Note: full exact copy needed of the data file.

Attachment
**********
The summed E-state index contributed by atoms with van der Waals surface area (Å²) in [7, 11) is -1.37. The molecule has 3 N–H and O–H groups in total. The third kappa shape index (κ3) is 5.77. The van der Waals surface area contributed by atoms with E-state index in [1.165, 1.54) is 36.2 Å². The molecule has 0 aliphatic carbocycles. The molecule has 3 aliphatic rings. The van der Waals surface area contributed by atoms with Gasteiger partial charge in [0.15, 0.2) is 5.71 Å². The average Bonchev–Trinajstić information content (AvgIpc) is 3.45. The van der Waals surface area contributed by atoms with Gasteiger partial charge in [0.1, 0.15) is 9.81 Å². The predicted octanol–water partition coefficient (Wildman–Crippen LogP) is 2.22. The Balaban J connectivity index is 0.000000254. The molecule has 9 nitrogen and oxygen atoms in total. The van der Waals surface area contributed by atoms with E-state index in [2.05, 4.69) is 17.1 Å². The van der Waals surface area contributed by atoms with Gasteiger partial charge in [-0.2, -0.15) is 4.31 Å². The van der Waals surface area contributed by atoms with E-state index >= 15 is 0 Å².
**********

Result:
The summed E-state index contributed by atoms with van der Waals surface area (Å²) in [7, 11) is -1.37. The molecule has 3 N–H and O–H groups in total. The third kappa shape index (κ3) is 5.77. The van der Waals surface area contributed by atoms with E-state index in [1.165, 1.54) is 36.2 Å². The molecule has 0 aliphatic carbocycles. The molecule has 3 aliphatic rings. The van der Waals surface area contributed by atoms with Gasteiger partial charge in [0.15, 0.2) is 5.71 Å². The average Bonchev–Trinajstić information content (AvgIpc) is 3.45. The van der Waals surface area contributed by atoms with Gasteiger partial charge in [0.1, 0.15) is 9.81 Å². The predicted octanol–water partition coefficient (Wildman–Crippen LogP) is 2.22. The Balaban J connectivity index is 0.000000254. The molecule has 9 nitrogen and oxygen atoms in total. The van der Waals surface area contributed by atoms with E-state index in [2.05, 4.69) is 17.1 Å². The van der Waals surface area contributed by atoms with Gasteiger partial charge in [-0.2, -0.15) is 4.31 Å². The van der Waals surface area contributed by atoms with E-state index >= 15 is 0 Å².